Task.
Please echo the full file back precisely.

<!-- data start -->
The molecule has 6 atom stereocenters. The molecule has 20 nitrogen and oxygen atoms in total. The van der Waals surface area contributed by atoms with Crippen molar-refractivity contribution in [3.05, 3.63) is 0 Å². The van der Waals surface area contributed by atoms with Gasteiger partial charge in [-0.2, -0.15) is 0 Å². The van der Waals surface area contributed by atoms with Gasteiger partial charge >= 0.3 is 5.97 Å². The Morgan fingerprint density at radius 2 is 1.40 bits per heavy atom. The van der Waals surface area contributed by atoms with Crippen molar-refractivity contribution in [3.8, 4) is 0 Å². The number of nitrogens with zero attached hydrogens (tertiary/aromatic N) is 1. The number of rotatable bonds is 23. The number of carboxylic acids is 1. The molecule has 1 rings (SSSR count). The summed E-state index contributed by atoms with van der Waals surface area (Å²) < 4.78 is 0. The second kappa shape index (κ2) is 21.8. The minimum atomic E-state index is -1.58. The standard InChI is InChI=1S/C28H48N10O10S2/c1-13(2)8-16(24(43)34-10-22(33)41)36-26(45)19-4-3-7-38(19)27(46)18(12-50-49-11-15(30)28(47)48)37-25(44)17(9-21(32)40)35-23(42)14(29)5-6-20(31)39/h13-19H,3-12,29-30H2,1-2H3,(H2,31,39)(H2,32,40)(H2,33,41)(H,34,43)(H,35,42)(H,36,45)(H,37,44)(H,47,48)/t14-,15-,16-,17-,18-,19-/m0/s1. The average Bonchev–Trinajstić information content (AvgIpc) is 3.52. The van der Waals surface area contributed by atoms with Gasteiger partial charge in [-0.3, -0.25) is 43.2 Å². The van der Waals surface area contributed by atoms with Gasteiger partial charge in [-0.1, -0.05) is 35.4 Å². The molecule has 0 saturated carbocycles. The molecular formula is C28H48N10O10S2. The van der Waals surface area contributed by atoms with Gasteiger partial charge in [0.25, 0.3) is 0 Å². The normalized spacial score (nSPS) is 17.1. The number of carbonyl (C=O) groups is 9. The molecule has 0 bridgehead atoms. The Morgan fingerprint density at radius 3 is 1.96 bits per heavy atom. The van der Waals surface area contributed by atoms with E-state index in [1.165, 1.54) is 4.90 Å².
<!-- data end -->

The molecule has 6 atom stereocenters. The molecule has 20 nitrogen and oxygen atoms in total. The van der Waals surface area contributed by atoms with Crippen molar-refractivity contribution in [3.05, 3.63) is 0 Å². The van der Waals surface area contributed by atoms with Gasteiger partial charge in [-0.2, -0.15) is 0 Å². The van der Waals surface area contributed by atoms with Gasteiger partial charge >= 0.3 is 5.97 Å². The Morgan fingerprint density at radius 2 is 1.40 bits per heavy atom. The van der Waals surface area contributed by atoms with Crippen molar-refractivity contribution in [3.8, 4) is 0 Å². The number of nitrogens with zero attached hydrogens (tertiary/aromatic N) is 1. The number of rotatable bonds is 23. The number of carboxylic acids is 1. The molecule has 1 rings (SSSR count). The summed E-state index contributed by atoms with van der Waals surface area (Å²) < 4.78 is 0. The second kappa shape index (κ2) is 21.8. The minimum atomic E-state index is -1.58. The standard InChI is InChI=1S/C28H48N10O10S2/c1-13(2)8-16(24(43)34-10-22(33)41)36-26(45)19-4-3-7-38(19)27(46)18(12-50-49-11-15(30)28(47)48)37-25(44)17(9-21(32)40)35-23(42)14(29)5-6-20(31)39/h13-19H,3-12,29-30H2,1-2H3,(H2,31,39)(H2,32,40)(H2,33,41)(H,34,43)(H,35,42)(H,36,45)(H,37,44)(H,47,48)/t14-,15-,16-,17-,18-,19-/m0/s1. The average Bonchev–Trinajstić information content (AvgIpc) is 3.52. The van der Waals surface area contributed by atoms with Gasteiger partial charge in [-0.3, -0.25) is 43.2 Å². The van der Waals surface area contributed by atoms with Gasteiger partial charge in [-0.1, -0.05) is 35.4 Å². The molecule has 0 saturated carbocycles. The molecular formula is C28H48N10O10S2. The van der Waals surface area contributed by atoms with Gasteiger partial charge in [0.25, 0.3) is 0 Å². The normalized spacial score (nSPS) is 17.1. The number of carbonyl (C=O) groups is 9. The molecule has 0 bridgehead atoms. The Morgan fingerprint density at radius 3 is 1.96 bits per heavy atom. The van der Waals surface area contributed by atoms with E-state index in [1.165, 1.54) is 4.90 Å².